Advancements in neutrino research were long neglected by the Royal Swedish Academy of Sciences. Frederick Reines who had discovered the electron neutrino together with Clyde Cowan (1919-1974) in 1956 received a Nobel Prize in Physics almost forty years later in 1995. Leon Lederman was luckier. In 1988, he belonged to the trio who received the first neutrino related Nobel Prize in Physics. Together with Melvin Schwartz and Jack Steinberger Lederman had discovered the muon neutrino in the early 1960s. Their discovery was so important because it established the existence of a second family of elementary particles.
“I have offered the organizers a choice of topics and to my pleasure they choose science education”, Lederman justifies the non-scientific subject of his lecture. Referring to the US National Commission’s 1983 report “A Nation at Risk: The Imperative for Educational Reform” he emphasizes the importance of science education. Driven by a kind of interactive spiral “where science generates technology and technology then enables new science to grow” the world is changing at an accelerating pace. This development is - at least in the industrialized countries - associated with huge benefits such as economic prosperity, high standard of living, and increasing longevity. Yet it has also a dark side, exemplified by phenomena such as air pollution, global warming, destruction of biodiversity, and a widening welfare gap between the developed and the developing world. Consequently, Lederman says, the number of public policy controversies that requires scientific and technical knowledge is increasing. In his opinion, education in science, mathematics and technology has to address mainly three target groups: Young people to ensure a continuous flow of new scientists and engineers, the workforce of the industry to keep their skills adapted to the technological progress in their sector, and, above all, the general public - because the preservation of democratic government will depend on a sufficient public understanding of science and technology.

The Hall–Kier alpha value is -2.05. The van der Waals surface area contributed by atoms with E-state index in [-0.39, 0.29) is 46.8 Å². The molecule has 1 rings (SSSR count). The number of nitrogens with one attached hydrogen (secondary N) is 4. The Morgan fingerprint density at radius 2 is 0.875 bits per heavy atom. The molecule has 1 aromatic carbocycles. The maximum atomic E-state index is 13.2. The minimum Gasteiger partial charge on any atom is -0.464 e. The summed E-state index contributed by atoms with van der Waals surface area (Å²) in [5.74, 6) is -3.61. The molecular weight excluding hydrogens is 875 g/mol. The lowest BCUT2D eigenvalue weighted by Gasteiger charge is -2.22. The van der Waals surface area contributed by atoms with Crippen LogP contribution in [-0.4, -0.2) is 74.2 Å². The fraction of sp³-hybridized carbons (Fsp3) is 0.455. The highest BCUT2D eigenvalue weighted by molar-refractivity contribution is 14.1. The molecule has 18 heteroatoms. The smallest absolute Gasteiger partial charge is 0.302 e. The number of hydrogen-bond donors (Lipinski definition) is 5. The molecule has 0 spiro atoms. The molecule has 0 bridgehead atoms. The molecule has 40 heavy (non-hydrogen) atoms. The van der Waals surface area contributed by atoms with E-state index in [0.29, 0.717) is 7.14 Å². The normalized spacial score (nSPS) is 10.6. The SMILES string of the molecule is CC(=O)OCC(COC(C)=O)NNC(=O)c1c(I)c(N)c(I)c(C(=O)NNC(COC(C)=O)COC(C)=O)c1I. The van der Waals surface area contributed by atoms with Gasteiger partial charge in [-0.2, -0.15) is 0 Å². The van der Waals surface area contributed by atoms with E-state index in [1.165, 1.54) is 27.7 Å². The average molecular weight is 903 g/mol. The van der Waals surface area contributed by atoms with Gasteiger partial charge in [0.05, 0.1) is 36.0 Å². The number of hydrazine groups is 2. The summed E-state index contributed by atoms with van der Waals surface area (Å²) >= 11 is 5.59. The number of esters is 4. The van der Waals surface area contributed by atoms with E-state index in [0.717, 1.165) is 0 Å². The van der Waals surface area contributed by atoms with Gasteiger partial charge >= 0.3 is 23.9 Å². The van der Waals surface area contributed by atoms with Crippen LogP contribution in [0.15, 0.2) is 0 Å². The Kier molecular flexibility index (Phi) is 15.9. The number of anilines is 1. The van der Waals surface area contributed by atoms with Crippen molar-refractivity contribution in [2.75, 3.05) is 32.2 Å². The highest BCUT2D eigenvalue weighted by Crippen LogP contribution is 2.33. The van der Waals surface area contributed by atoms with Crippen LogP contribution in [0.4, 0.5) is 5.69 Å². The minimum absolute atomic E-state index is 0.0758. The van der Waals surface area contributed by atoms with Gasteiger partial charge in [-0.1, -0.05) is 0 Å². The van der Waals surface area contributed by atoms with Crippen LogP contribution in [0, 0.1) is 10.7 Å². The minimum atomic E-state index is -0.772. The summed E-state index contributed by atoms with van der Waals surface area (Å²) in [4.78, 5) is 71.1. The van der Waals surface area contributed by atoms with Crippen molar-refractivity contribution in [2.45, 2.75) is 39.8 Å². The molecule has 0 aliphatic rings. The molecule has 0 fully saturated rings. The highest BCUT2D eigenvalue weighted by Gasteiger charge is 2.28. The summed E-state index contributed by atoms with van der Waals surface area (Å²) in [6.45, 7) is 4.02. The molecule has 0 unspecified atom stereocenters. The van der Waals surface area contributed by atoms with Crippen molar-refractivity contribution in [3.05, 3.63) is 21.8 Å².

In the second part of his lecture, Leon Lederman describes his work for the Teachers Academy for Mathematics and Science in Chicago. His commitment is well motivated: 20.000 of the 24.000 teachers of the school system of Chicago and Illinois “must teach some math and science even if they are not trained to do so”. Of the 400.000 students (at the end of the 1980s), 60 percent lived below the poverty level, and 46 percent never finished high school. The educational bureaucracy was slow in coping with this challenge. At the same time, Chicago with all its universities and research institutions had enormous intellectual resources. This led to the foundation of the “Academy”, in which teachers were taught how to teach science to children. It rests on the fundamental belief that all children can learn and that “education breaks the cycle of poverty, lack of jobs, crime and so on”. Teachers can also learn - and scientists can make them familiar with improved techniques: Teach less information, but in greater depth; move away from simple transmission of knowledge to a student-centered stimulation of learning; replace textbooks by active investigation. “Activity-based - hands-on - playing and learning are the keywords”, Lederman argues and gives some examples of respective tuition techniques.
Turning directly to the young scientists in his audience at the end of his talk, Lederman reminds them that physics research is not as easy as it looks in all those fascinating lectures they had the privilege to witness in Lindau, but that it is rather “full of frustration and disappointment and agony if you are more or less a normal human being”. Nevertheless, he continues, “I recommend to you the life of a physicist. The subject literally dances with vitality. Physics is full of rewards. There is exciting challenge, there is incredible beauty and there is ultimate social utility, what more can you ask?” The audio tape records almost one minute of enthusiastic applause for Lederman’s warmhearted, humorous and ambitious talk.